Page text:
Who ever said “Farming is a never-ending learning process” sure got it right. As a result of participating in the Rodale Institute Soil Health Workshop, we are developing a compost tea program on our farm. We are learning how to brew tea compost for use as part of our soil nutrient plan and are well underway with the construction of our own 55-gallon compost tea brewer. We plan to use the compost tea and monitor using microscopes the microbes in the tea and in the soil this year. It all proves once again that science is fun!
Here is what we have learned so far. Fruit trees and vines prefer fungi dominated teas while vegetables prefer bacteria dominated teas. By altering the tea recipe, one can control the fungi to bacteria ratio of the teas and by “aerating” the tea batch in the tea brewer one can create favorable conditions for the growth of these beneficial microorganisms. Of course, success is mostly a result of starting with really good compost. Another thing that we found out is that commercially made compost tea brewers are very expensive. So that is why we have decided to make our own brewer in our very best sustainable farmer’s way.
Organic means it has been grown without synthetic pesticides, artificial fertilizers and no chemical preservatives. Almost everyone can agree on that. But there are also a set of rules that apply to organic farms under the National Organic Program (NOP). And, almost nobody can agree on them. We investigated them to find out if composed teas are allowed under this NOP. We wanted to know how these compost teas are to be applied and what are the restrictions.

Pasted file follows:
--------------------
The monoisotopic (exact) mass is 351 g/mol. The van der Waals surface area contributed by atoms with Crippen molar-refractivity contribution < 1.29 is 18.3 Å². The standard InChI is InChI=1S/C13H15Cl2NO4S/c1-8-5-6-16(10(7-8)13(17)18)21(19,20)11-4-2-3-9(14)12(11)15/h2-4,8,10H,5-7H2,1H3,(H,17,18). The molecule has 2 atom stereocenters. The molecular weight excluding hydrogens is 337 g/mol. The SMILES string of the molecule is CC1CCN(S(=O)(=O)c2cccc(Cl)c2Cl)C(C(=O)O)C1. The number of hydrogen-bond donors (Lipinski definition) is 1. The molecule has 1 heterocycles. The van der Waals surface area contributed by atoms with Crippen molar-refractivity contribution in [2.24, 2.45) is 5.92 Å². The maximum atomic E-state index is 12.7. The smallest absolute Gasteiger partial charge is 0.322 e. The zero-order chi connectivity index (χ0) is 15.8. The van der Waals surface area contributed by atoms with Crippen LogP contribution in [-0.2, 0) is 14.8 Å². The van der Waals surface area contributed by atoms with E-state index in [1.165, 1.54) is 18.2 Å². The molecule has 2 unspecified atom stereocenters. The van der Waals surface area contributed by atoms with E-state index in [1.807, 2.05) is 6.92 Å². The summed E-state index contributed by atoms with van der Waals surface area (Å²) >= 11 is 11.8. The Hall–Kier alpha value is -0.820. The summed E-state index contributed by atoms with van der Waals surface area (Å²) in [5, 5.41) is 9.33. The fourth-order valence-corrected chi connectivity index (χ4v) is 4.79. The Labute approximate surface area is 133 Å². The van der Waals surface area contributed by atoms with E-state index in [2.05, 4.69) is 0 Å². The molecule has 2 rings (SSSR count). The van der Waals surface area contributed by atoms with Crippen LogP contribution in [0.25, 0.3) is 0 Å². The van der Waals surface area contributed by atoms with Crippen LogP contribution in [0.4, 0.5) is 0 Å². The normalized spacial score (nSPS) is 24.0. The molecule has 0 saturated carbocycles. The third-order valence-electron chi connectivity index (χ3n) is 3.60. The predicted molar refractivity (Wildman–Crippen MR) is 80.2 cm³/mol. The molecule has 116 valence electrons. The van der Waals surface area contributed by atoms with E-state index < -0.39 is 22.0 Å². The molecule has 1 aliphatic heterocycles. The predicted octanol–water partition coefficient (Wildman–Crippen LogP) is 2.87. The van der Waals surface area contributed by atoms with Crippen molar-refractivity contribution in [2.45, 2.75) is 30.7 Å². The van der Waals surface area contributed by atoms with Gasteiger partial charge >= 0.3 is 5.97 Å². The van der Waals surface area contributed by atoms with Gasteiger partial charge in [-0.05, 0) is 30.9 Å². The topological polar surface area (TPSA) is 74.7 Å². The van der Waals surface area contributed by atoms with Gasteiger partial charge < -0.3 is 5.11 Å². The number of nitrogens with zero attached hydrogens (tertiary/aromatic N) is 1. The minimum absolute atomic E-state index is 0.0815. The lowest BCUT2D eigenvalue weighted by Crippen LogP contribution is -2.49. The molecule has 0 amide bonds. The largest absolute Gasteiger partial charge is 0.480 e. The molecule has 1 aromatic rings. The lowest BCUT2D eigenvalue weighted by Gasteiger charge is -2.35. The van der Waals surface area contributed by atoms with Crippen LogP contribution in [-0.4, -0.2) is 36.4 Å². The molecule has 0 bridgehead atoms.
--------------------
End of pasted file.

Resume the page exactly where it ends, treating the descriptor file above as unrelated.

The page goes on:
Here are the findings based on the research. It turns out that compost teas are allowed under the NOP, and basically follow similar restrictions as the 90/120-day pre-harvest rule use of raw manures. Compost teas can be applied without restrictions, but one has to follow the rules that were set in place by the Compost Tea Task Force. As the Rodale 2004 article says it best: “Erring on the side of caution, the Compost Tea Task Force has set up separate, more restrictive guidelines for those who use “compost tea additives” in their brews than for those who do not.”
The article makes one the best statements to sum up the entire NOP and their rule making processes. “Critics of the recommendations say that they are too restrictive and too broad-spectrum, that they favor large producers who can afford expensive and frequent testing over small farmers who cannot, and that they offer yet another example of organic producers hands being tied from using a tool that they developed while conventional farmers are free to use the same tool with impunity.”
We further investigated to find out the costs involved in the EPA-recommended recreational water tests. The Basic Pond/Lake Water Package Plus Bacteria is recommended for ponds or lakes that are used for swimming, boating, or other recreational activities where there is close human contact with the water. The cost of the test is $70 per test, and the Compost Tea Task Force calls for a minimum of two tests per set-up. Any changes to our equipment, our processes or the recipe that we use would require us to do additional tests. The point being that the conventional farmers are free to do as they please without any tests or any of these restrictions. But, organic farms are subject to these rules or more.
So, there you have what we found out about it, so far. Is it too restrictive or not? You as the consumer can decided, but as for us we will follow the NOP recommendations on our farm.
If anyone has any additional information or other research findings on the subject, please let us know. In the mean time, here is a sneak peek at our compost tea brewer. More to come…